The 60s Official Site Blog

Dedicated to the memory and history of the 60s from a personal and historical point of view.


Thursday, September 21, 2006

As I think back to the 60s and growing up, I really don't have a recollection of facing the same problems that our young people face today. In my home my mother ran the house and my dad brought home the bacon. Today most families need two incomes to keep their heads above water so in many instances either the mother or father is leaving for work as the other is arriving home. These children don't have much of an opportunity to visit with both parents.

I think sitting around the dinner table with all the family present offers the best opporutnity to chit chat and share that days activities and problems. (a time to talk and listen). When I was growing up, sitting at dinner table for a meal was a requirement. It was no grabbing a plate and sitting in front of the TV or video game monitor. Although the dinner time may only last 30 minutes or so, the conversation and interaction between the family was important. We as parents need to know what each child is doing at school, what is his/her concerns or needs. As far as I can tell, in most cases, this is not happening today. I think finding the time to communicate with family members is very important.

I have noticed a difference in tolerance and discipline in many adolescents of today versus when most of us baby boomers were young. Don't get me wrong, I wasn't an angel and neither were my children but the peer pressure today is so much harsher. Experimentation with drugs is higher now then it was in the 60s. You read about a drug bust everyday. You see and read about young men and women of school age selling drugs on school campuses, carrying weapons to school and killing their classmates. The drug culture has become a way of life in our neighborhoods. The problem is a serious one. Here is a story I want to share with you with a little humor on our drug problem.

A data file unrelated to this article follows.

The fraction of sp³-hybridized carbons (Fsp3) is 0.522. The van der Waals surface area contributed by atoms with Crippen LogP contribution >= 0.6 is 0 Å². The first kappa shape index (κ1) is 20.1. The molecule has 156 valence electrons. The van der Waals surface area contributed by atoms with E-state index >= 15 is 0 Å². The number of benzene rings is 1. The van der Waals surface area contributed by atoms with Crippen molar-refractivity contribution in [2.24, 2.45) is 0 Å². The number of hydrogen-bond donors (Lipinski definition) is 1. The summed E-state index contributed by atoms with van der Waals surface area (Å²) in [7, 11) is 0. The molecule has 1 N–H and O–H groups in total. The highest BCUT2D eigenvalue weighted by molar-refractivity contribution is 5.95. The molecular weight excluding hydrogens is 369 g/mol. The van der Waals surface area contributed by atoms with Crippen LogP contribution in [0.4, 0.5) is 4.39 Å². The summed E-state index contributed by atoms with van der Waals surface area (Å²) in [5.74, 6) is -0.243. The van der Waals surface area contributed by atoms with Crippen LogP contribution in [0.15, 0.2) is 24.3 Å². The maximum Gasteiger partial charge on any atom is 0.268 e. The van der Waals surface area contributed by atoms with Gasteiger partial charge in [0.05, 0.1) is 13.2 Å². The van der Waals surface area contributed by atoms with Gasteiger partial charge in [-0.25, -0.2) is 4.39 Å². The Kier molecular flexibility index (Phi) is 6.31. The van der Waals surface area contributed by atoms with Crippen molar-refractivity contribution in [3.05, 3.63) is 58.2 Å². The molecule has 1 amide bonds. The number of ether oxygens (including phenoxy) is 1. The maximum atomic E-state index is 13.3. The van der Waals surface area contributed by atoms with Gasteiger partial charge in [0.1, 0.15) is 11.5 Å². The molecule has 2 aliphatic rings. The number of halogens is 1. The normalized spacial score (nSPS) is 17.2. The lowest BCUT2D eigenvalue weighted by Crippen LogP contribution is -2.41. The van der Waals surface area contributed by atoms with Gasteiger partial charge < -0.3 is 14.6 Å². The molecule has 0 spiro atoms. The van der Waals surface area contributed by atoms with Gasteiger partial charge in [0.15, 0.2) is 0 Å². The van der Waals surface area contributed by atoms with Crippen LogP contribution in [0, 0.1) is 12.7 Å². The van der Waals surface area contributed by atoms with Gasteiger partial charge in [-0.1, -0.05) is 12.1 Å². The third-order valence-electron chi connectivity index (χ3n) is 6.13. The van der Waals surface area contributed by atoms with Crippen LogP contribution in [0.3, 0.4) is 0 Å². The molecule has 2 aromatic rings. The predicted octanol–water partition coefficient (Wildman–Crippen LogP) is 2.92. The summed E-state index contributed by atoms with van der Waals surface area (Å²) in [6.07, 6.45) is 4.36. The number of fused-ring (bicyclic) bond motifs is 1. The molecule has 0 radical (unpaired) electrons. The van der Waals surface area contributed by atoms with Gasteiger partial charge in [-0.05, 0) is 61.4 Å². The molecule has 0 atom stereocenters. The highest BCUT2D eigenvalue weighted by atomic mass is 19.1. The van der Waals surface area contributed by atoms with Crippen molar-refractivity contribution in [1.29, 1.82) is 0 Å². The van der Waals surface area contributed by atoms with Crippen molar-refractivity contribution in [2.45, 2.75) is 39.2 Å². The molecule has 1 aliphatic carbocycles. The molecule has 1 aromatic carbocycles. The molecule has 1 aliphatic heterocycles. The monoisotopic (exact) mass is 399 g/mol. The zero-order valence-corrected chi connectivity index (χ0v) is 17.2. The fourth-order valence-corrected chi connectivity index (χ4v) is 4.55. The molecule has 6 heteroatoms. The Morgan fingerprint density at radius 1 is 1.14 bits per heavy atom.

The other day, someone at a store in our town read that a methamphetamine lab had been found in an old farmhouse in the adjoining county and he asked me a rhetorical question, ''Why didn't we have a drug problem when you and I were growing up?'' I replied: I had a drug problem when I was young:

I was drug to church on Sunday morning. I was drug to church for weddings and funerals. I was drug to family reunions and community socials no matter the weather.I was drug by my ears when I was disrespectful to adults. I was also drug to the woodshed when I disobeyed my parents, told a lie, brought home a bad report card, did not speak with respect, spoke ill of the teacher or the preacher, or if I didn't put forth my best effort in everything that was asked of me. I was drug to the kitchen sink to have my mouth washed out with soap if I uttered a profane four-letter word.I was drug out to pull weeds in mom's garden and flowerbeds and cockleburs out of dad's fields.I was drug to the homes of family, friends, and neighbors to help out some poor soul who had no one to mow the yard, repair the clothesline, or chop some firewood; and, if my mother had ever known that I took a single dime as a tip for this kindness, she would have drug me back to the woodshed.

Those drugs are still in my veins; and they affect my behavior in everything I do, say, and think. They are stronger than cocaine, crack, or heroin; and, if today's children had this kind of drug problem, America would be a better place.

God bless our parents who drugged us!

Have a great day. Hurray for the 1960s!

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